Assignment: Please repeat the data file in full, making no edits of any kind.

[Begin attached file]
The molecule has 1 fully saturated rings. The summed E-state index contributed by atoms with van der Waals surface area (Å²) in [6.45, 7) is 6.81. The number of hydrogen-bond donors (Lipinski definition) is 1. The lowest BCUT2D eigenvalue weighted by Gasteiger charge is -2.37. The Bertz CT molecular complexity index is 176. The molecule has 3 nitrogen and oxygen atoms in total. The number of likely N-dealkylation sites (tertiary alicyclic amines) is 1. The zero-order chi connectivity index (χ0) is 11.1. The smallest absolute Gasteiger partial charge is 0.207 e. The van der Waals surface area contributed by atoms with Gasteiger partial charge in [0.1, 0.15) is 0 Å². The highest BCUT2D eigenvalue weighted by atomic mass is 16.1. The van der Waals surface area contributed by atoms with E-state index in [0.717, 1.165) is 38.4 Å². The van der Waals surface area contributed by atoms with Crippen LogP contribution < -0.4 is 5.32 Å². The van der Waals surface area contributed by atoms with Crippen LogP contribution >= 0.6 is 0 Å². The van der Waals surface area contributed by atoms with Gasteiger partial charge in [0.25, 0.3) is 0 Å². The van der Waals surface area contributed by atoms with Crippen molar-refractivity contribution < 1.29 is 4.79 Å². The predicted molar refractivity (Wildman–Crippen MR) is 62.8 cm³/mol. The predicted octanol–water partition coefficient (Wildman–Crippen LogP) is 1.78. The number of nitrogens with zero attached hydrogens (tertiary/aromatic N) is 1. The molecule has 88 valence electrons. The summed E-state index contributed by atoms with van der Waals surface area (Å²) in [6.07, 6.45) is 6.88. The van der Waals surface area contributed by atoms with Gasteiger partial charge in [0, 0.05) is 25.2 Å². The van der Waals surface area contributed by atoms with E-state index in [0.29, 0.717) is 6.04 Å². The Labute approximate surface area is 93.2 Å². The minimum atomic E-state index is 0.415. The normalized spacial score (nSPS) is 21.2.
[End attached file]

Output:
The molecule has 1 fully saturated rings. The summed E-state index contributed by atoms with van der Waals surface area (Å²) in [6.45, 7) is 6.81. The number of hydrogen-bond donors (Lipinski definition) is 1. The lowest BCUT2D eigenvalue weighted by Gasteiger charge is -2.37. The Bertz CT molecular complexity index is 176. The molecule has 3 nitrogen and oxygen atoms in total. The number of likely N-dealkylation sites (tertiary alicyclic amines) is 1. The zero-order chi connectivity index (χ0) is 11.1. The smallest absolute Gasteiger partial charge is 0.207 e. The van der Waals surface area contributed by atoms with Gasteiger partial charge in [0.1, 0.15) is 0 Å². The highest BCUT2D eigenvalue weighted by atomic mass is 16.1. The van der Waals surface area contributed by atoms with E-state index in [0.717, 1.165) is 38.4 Å². The van der Waals surface area contributed by atoms with Crippen LogP contribution < -0.4 is 5.32 Å². The van der Waals surface area contributed by atoms with Crippen LogP contribution >= 0.6 is 0 Å². The van der Waals surface area contributed by atoms with Gasteiger partial charge in [0.25, 0.3) is 0 Å². The van der Waals surface area contributed by atoms with Crippen molar-refractivity contribution < 1.29 is 4.79 Å². The predicted molar refractivity (Wildman–Crippen MR) is 62.8 cm³/mol. The predicted octanol–water partition coefficient (Wildman–Crippen LogP) is 1.78. The number of nitrogens with zero attached hydrogens (tertiary/aromatic N) is 1. The molecule has 88 valence electrons. The summed E-state index contributed by atoms with van der Waals surface area (Å²) in [6.07, 6.45) is 6.88. The van der Waals surface area contributed by atoms with Gasteiger partial charge in [0, 0.05) is 25.2 Å². The van der Waals surface area contributed by atoms with E-state index in [0.29, 0.717) is 6.04 Å². The Labute approximate surface area is 93.2 Å². The minimum atomic E-state index is 0.415. The normalized spacial score (nSPS) is 21.2.